"You can see, in the floor, the age and everything that's been done in here," Borgardt enthuses. "There's a rumor that I guess The Hamilton (folks) think that Al Capone at one point stashed cars here. Whether that's true or not ..."
They kept the 900-square foot kitchen the same – it was designed by one of the best chefs in town, so why mess with it, right? – and didn’t move any walls, but made the decor their own, riffing on their band, Eagle Trace, by adding instruments and other rock and roll-themed objects. Those also reflect the brewery’s beers, which all have rock-related names, like Amarelo Submarine, Hey Aqualung, Huey Lewis, and the Booze, MC Hammerschlagen and Bowie’s Space Suit.
"It's just kind of a cool little building," says Borgardt. "It's only, what, 4,800 square feet, the entire thing."
Wait, that sounds like he thinks it’s too small.
"Well, it's a little undersized, obviously, for what we wanted to do, but this location is so perfect. There are not many places on the East Side that have a parking lot. It's almost ridiculous for that to be a thing. And so it's really cool, and the neighborhood's been great to us. We get a lot of foot traffic just from the neighborhood."
"Keeping up with production is a problem," Borgardt says. "We just ordered more fermenters. And that will max us out here. We have no more space. We're planning right now what the next step is for us. We'll never get rid of this, no matter what we do, this tap room is too awesome."
Capacity is such a problem, in fact, that Eagle Park has pulled its product from stores. Which sounds astonishing considering how many small brewers are desperate to get shelf space and SKUs in retail.
But Borgardt dispels that notion.
"It's much better," he says. "We prefer it this way. And I think most breweries, if they could, they would, for sure. We've just, over the last year, really focused hard on growing the tap room and really growing that following of 'Hey, we're releasing a beer this weekend, come have beer, maybe grab a burger and grab a four-pack to go.' And that's been kind of our strategy for the last year is just focus heavy on that. Create that demand.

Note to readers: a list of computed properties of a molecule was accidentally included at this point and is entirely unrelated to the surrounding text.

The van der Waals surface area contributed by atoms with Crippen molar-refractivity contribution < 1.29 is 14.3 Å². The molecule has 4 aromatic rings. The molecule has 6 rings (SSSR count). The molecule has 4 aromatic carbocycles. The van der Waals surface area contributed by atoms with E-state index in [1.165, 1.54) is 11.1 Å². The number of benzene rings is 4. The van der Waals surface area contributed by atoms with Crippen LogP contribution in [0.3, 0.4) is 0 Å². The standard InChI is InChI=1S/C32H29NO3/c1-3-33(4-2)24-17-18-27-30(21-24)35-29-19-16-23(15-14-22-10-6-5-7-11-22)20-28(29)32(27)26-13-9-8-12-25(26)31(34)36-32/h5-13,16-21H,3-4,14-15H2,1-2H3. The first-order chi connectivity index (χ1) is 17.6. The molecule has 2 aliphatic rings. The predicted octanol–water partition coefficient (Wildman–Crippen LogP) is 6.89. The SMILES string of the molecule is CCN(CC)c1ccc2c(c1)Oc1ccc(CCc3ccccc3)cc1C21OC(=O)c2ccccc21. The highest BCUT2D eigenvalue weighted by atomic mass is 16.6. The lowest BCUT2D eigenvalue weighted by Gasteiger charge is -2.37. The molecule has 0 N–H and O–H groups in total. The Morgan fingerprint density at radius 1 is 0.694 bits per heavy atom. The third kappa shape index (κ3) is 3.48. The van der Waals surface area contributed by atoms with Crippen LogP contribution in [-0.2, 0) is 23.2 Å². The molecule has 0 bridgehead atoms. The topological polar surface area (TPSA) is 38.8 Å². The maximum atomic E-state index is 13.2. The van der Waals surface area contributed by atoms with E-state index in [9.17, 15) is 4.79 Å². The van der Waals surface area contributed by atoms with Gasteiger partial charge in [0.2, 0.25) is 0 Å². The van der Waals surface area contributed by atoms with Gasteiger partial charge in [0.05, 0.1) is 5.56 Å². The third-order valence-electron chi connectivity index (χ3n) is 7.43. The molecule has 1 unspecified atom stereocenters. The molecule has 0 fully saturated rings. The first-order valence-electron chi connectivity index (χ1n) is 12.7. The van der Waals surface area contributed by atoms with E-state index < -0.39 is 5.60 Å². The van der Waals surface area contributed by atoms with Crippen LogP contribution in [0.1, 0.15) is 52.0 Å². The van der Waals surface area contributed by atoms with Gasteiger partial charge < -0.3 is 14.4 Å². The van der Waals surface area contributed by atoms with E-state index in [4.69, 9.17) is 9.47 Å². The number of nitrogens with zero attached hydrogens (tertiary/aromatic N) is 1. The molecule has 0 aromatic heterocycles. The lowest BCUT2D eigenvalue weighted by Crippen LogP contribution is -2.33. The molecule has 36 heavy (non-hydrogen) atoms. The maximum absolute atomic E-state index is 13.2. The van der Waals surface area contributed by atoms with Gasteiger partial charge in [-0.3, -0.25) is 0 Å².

"We used to have 30-40 stores that we were selling in in Southeastern Wisconsin. Now we only sell our cans here. The other day we figured out it was about 95 percent sold in-house now. It's a better price point for us, obviously. And we're close to the beer, we can control the beer. We know it's always going to be fresh. When we can control it 100 percent, it means it’s the best."
There’s basically no basement in the building, other than a small one beneath the front part of the tap room. Calling it "almost a root cellar-type basement," Borgardt says that the tap room’s cooler and draft system is down there and there’s not room for much anything else.
So, what you see on the main floor is all that there is, and expanding the building to the west is the only option, but that would eat into the parking, which is extremely precious is this densely packed neighborhood.
So, for now, Eagle Park – which recently hired brewer Curt Dubois from Upland Brewing in Bloomington, Indiana – is squeezing what it can out of its much-larger but still too small brewery.
"We actually had to specially design the new fermenters that are coming, so we could fit them in," says Borgardt. "We made them a little skinnier and taller. So they not only get through the door – because they're 21-barrel fermentors so they're even bigger than the ones we have – but also just because of the space constraints so we could actually move in here."
Pointing out the small collection of perhaps 10 barrels currently in use aging beers along the east wall of the brew house, Borgardt adds, "We want to get into more barrel aging and all sorts of stuff. And we just can't."
Born in Brooklyn, N.Y., where he lived until he was 17, Bobby received his BA-Mass Communications from UWM in 1989 and has lived in Walker's Point, Bay View, Enderis Park, South Milwaukee and on the East Side.
He has published three non-fiction books in Italy – including one about an event in Milwaukee history, which was published in the U.S. in autumn 2010. Four more books, all about Milwaukee, have been published by The History Press.
With his most recent band, The Yell Leaders, Bobby released four LPs and had a songs featured in episodes of TV's "Party of Five" and "Dawson's Creek," and films in Japan, South America and the U.S. The Yell Leaders were named the best unsigned band in their region by VH-1 as part of its Rock Across America 1998 Tour. Most recently, the band contributed tracks to a UK vinyl/CD tribute to the Redskins and collaborated on a track with Italian novelist Enrico Remmert.
He's produced three installments of the "OMCD" series of local music compilations for OnMilwaukee.com and in 2007 produced a CD of Italian music and poetry.
In 2005, he was awarded the City of Asti's (Italy) Journalism Prize for his work focusing on that area.
He can be heard weekly on 88Nine Radio Milwaukee talking about his "Urban Spelunking" series of stories.